A classic novel, a new play and a graveyard walk: it’s all in a day’s work for North East writer Michael Chaplin, as Tamzin Lewis discovers.
IF you were minded this week, you could catch Michael Chaplin's new play The Song Thief at the theatre, and be back home in time to listen to a radio adaptation of his dad’s book, The Day of the Sardine.
It’s a wonderful coincidence, and BBC Radio 4 deserves a little credit here. The Song Thief was originally written as a play for Radio 4 and is now receiving its stage premiere at the People’s Theatre in Newcastle.
Meanwhile, The Day of the Sardine, written by former miner Sid Chaplin 50 years ago, has been selected as this week’s A Book at Bedtime on the same station.
The Song Thief is a romantic drama set in Edwardian times and follows the tale of a young composer from London who arrives in Allendale. He is in search of folk inspiration when he hears of a hauntingly beautiful love song which was sung just once by a shepherd.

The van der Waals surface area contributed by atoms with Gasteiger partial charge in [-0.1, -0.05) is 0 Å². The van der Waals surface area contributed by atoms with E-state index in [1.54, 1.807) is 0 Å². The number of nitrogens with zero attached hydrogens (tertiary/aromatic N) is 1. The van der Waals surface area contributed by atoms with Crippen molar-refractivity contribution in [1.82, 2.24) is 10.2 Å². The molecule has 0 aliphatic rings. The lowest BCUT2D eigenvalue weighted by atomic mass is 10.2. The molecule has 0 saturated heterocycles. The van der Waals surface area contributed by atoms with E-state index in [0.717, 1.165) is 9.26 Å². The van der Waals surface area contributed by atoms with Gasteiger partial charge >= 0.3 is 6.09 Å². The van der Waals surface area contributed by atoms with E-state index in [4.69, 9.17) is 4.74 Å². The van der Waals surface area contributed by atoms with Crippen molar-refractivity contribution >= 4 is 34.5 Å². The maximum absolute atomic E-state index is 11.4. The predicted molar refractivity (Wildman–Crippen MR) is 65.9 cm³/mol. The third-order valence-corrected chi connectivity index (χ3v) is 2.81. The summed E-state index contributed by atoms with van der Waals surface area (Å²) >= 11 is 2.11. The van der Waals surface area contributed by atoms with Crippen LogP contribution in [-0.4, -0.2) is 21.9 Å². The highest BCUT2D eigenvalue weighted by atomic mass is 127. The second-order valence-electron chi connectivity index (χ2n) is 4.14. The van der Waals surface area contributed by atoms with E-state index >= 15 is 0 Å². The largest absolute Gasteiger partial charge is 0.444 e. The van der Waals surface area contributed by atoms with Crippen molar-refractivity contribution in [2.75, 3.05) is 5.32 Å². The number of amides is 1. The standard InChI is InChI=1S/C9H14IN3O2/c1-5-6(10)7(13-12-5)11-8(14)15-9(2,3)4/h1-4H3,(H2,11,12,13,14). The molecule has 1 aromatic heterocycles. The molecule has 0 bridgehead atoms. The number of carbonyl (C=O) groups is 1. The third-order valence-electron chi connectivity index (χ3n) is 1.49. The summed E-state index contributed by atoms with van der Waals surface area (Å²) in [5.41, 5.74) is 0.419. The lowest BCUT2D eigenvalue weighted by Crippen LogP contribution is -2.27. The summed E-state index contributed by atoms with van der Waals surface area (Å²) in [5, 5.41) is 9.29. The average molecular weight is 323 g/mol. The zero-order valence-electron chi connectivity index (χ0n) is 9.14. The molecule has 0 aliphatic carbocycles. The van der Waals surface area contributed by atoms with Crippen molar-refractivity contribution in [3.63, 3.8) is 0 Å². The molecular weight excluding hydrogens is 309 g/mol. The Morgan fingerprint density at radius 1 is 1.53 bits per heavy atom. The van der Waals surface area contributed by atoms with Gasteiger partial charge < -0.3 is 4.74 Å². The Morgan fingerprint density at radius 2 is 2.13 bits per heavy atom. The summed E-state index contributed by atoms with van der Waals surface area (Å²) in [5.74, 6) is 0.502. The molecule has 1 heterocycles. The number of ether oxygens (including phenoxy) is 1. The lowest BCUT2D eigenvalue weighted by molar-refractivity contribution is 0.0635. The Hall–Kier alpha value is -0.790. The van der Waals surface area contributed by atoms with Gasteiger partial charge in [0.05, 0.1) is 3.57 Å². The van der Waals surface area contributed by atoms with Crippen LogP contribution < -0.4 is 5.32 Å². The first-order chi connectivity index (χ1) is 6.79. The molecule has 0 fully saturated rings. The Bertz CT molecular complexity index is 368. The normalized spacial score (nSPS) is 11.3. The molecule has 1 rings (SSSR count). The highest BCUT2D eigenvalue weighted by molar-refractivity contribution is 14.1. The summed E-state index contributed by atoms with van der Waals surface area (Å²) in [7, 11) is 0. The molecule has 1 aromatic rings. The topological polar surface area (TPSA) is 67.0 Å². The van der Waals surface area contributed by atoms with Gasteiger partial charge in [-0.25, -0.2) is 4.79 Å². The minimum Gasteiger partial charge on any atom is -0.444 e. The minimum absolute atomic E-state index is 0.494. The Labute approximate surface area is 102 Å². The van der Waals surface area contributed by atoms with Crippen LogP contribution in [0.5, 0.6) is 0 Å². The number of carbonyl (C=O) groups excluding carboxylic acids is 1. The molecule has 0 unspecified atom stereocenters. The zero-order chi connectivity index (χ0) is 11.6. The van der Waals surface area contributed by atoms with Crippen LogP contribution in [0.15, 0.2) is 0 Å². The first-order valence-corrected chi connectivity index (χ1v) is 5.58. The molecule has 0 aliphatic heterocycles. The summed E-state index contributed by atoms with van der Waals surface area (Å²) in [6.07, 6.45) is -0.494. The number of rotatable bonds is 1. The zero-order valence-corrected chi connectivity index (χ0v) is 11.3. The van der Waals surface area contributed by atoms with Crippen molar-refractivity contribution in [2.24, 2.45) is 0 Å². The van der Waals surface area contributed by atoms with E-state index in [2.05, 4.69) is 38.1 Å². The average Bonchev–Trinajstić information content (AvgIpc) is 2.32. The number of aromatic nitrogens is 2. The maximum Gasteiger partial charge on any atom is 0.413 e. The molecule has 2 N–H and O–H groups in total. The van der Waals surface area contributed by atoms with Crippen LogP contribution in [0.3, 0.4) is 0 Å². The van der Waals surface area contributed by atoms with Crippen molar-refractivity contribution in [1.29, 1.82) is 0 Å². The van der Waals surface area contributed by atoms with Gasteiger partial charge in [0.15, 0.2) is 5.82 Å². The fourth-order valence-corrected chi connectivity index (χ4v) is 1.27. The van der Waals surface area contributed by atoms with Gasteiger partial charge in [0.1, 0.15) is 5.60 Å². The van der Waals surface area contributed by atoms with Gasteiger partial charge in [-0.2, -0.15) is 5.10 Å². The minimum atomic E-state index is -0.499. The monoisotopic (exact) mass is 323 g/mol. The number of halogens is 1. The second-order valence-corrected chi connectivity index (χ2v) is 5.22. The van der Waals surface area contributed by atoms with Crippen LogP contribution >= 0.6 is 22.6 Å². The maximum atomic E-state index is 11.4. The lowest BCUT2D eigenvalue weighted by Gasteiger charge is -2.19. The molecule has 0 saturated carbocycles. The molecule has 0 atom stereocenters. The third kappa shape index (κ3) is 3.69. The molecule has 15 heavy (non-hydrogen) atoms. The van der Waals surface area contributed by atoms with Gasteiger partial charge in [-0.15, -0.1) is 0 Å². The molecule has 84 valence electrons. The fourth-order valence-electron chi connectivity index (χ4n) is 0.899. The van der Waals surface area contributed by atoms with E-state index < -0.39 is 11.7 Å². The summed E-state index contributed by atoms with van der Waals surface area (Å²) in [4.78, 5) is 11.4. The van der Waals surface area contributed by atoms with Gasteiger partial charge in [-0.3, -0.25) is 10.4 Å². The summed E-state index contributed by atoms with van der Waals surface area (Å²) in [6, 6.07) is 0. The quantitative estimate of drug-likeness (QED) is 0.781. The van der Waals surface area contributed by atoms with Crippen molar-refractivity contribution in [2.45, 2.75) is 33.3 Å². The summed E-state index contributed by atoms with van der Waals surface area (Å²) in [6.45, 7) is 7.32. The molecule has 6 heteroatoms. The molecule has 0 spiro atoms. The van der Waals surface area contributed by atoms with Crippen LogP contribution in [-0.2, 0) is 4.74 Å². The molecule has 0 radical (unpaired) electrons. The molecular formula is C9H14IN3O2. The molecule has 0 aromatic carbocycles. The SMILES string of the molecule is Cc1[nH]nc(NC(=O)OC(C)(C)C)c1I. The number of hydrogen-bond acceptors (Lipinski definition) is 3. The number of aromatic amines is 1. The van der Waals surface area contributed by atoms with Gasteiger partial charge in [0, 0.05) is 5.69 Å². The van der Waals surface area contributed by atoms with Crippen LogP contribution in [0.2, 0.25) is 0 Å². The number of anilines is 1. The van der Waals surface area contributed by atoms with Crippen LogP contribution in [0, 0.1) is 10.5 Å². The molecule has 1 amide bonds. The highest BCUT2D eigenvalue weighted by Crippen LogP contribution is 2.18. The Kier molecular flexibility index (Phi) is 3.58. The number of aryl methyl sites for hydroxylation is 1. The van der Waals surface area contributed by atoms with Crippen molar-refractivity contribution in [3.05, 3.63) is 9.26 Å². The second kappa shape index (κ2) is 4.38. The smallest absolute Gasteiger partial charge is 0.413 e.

Like his father before him, Michael is president of the People’s Theatre. He says: “It’s been a real pleasure to be president, and partly a small gesture of thanks for the start the People’s gave me in the drama business when I was a member of their youth theatre in the late ’60s.
“It is a nice piece of serendipity that the play is on the same week as the radio adaptation of The Day of the Sardine, and it makes for a busy week!”
Michael was inspired to write the “play with music” by his interest in late 19th and early 20th-century English composers who collected indigenous folk songs which had never been recorded before. He says: “I was intrigued by the process by which these songs which no one knew suddenly became orchestral suites by composers. Was what they were doing legitimate? Were they rescuing an indigenous culture...or was it theft?”
He originally wrote The Song Thief as a 60-minute play for Radio 4 in 2009 and, when asked to write something new for the People’s Theatre’s centenary season, he returned to the idea.
The basis of the story is the same but, for the new two-hour stage play, he has added two new aristocratic characters and written new and longer scenes.